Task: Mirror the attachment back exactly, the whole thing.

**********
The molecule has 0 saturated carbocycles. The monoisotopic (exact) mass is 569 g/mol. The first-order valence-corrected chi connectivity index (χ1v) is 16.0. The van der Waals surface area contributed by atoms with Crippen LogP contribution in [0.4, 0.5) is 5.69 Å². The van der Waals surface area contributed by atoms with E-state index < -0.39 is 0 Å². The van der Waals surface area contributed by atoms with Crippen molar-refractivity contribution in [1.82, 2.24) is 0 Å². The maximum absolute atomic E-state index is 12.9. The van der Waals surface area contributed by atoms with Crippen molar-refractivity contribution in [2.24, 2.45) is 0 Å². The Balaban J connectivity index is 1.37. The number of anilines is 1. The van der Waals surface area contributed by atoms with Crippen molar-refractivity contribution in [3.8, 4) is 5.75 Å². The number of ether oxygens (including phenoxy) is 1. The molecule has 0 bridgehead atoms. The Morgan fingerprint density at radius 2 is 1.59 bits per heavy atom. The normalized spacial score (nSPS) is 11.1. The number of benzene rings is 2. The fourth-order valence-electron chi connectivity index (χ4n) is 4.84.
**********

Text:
The molecule has 0 saturated carbocycles. The monoisotopic (exact) mass is 569 g/mol. The first-order valence-corrected chi connectivity index (χ1v) is 16.0. The van der Waals surface area contributed by atoms with Crippen LogP contribution in [0.4, 0.5) is 5.69 Å². The van der Waals surface area contributed by atoms with E-state index < -0.39 is 0 Å². The van der Waals surface area contributed by atoms with Crippen molar-refractivity contribution in [1.82, 2.24) is 0 Å². The maximum absolute atomic E-state index is 12.9. The van der Waals surface area contributed by atoms with Crippen molar-refractivity contribution in [2.24, 2.45) is 0 Å². The Balaban J connectivity index is 1.37. The number of anilines is 1. The van der Waals surface area contributed by atoms with Crippen molar-refractivity contribution in [3.8, 4) is 5.75 Å². The number of ether oxygens (including phenoxy) is 1. The molecule has 0 bridgehead atoms. The Morgan fingerprint density at radius 2 is 1.59 bits per heavy atom. The normalized spacial score (nSPS) is 11.1. The number of benzene rings is 2. The fourth-order valence-electron chi connectivity index (χ4n) is 4.84.